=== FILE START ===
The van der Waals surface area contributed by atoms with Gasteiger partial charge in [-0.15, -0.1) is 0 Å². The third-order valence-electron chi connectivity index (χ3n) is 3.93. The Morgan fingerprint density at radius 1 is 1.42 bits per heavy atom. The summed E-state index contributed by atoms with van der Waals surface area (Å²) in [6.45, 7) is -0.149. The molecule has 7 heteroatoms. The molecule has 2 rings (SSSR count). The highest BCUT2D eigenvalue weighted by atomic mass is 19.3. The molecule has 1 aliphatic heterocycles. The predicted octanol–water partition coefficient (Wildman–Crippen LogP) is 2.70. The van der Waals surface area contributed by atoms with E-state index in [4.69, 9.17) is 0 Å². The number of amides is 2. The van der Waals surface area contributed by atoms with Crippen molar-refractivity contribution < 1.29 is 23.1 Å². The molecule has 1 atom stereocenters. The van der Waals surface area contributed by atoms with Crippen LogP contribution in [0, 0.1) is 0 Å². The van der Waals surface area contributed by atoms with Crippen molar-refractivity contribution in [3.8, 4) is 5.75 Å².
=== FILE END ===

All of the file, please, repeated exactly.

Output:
The van der Waals surface area contributed by atoms with Gasteiger partial charge in [-0.15, -0.1) is 0 Å². The third-order valence-electron chi connectivity index (χ3n) is 3.93. The Morgan fingerprint density at radius 1 is 1.42 bits per heavy atom. The summed E-state index contributed by atoms with van der Waals surface area (Å²) in [6.45, 7) is -0.149. The molecule has 7 heteroatoms. The molecule has 2 rings (SSSR count). The highest BCUT2D eigenvalue weighted by atomic mass is 19.3. The molecule has 1 aliphatic heterocycles. The predicted octanol–water partition coefficient (Wildman–Crippen LogP) is 2.70. The van der Waals surface area contributed by atoms with E-state index in [4.69, 9.17) is 0 Å². The number of amides is 2. The van der Waals surface area contributed by atoms with Crippen molar-refractivity contribution < 1.29 is 23.1 Å². The molecule has 1 atom stereocenters. The van der Waals surface area contributed by atoms with Crippen LogP contribution in [0, 0.1) is 0 Å². The van der Waals surface area contributed by atoms with Crippen molar-refractivity contribution in [3.8, 4) is 5.75 Å².